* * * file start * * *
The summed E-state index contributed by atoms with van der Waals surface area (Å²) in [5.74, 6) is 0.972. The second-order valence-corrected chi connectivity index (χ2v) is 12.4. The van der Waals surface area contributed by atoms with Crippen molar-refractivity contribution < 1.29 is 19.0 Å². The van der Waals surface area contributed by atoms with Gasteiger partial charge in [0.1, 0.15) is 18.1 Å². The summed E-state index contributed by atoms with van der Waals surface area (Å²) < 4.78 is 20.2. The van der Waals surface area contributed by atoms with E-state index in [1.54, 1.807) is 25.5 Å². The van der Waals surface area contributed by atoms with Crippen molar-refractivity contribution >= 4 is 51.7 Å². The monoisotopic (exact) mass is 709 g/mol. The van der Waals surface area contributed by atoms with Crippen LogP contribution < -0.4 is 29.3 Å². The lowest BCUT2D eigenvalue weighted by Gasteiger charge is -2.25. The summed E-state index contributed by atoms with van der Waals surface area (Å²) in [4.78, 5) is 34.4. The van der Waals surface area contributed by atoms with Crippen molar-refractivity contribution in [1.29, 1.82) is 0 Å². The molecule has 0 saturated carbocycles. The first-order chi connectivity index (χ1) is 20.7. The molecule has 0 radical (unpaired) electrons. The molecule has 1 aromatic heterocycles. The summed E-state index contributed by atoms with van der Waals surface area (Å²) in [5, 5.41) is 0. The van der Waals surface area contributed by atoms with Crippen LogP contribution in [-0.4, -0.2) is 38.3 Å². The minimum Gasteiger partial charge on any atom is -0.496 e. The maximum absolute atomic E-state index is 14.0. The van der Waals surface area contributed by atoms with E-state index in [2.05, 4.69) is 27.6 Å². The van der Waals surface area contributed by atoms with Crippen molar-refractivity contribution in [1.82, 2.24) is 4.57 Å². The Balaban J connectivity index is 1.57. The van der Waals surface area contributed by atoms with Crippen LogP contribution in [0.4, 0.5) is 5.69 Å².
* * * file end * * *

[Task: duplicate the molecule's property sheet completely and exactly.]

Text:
The summed E-state index contributed by atoms with van der Waals surface area (Å²) in [5.74, 6) is 0.972. The second-order valence-corrected chi connectivity index (χ2v) is 12.4. The van der Waals surface area contributed by atoms with Crippen molar-refractivity contribution < 1.29 is 19.0 Å². The van der Waals surface area contributed by atoms with Gasteiger partial charge in [0.1, 0.15) is 18.1 Å². The summed E-state index contributed by atoms with van der Waals surface area (Å²) < 4.78 is 20.2. The van der Waals surface area contributed by atoms with E-state index in [1.54, 1.807) is 25.5 Å². The van der Waals surface area contributed by atoms with Crippen molar-refractivity contribution >= 4 is 51.7 Å². The monoisotopic (exact) mass is 709 g/mol. The van der Waals surface area contributed by atoms with Crippen LogP contribution < -0.4 is 29.3 Å². The lowest BCUT2D eigenvalue weighted by Gasteiger charge is -2.25. The summed E-state index contributed by atoms with van der Waals surface area (Å²) in [4.78, 5) is 34.4. The van der Waals surface area contributed by atoms with Crippen molar-refractivity contribution in [1.29, 1.82) is 0 Å². The molecule has 0 saturated carbocycles. The first-order chi connectivity index (χ1) is 20.7. The molecule has 0 radical (unpaired) electrons. The molecule has 1 aromatic heterocycles. The summed E-state index contributed by atoms with van der Waals surface area (Å²) in [5, 5.41) is 0. The van der Waals surface area contributed by atoms with Crippen LogP contribution in [-0.4, -0.2) is 38.3 Å². The minimum Gasteiger partial charge on any atom is -0.496 e. The maximum absolute atomic E-state index is 14.0. The van der Waals surface area contributed by atoms with E-state index in [2.05, 4.69) is 27.6 Å². The van der Waals surface area contributed by atoms with Crippen molar-refractivity contribution in [1.82, 2.24) is 4.57 Å². The Balaban J connectivity index is 1.57. The van der Waals surface area contributed by atoms with Crippen LogP contribution in [0.4, 0.5) is 5.69 Å².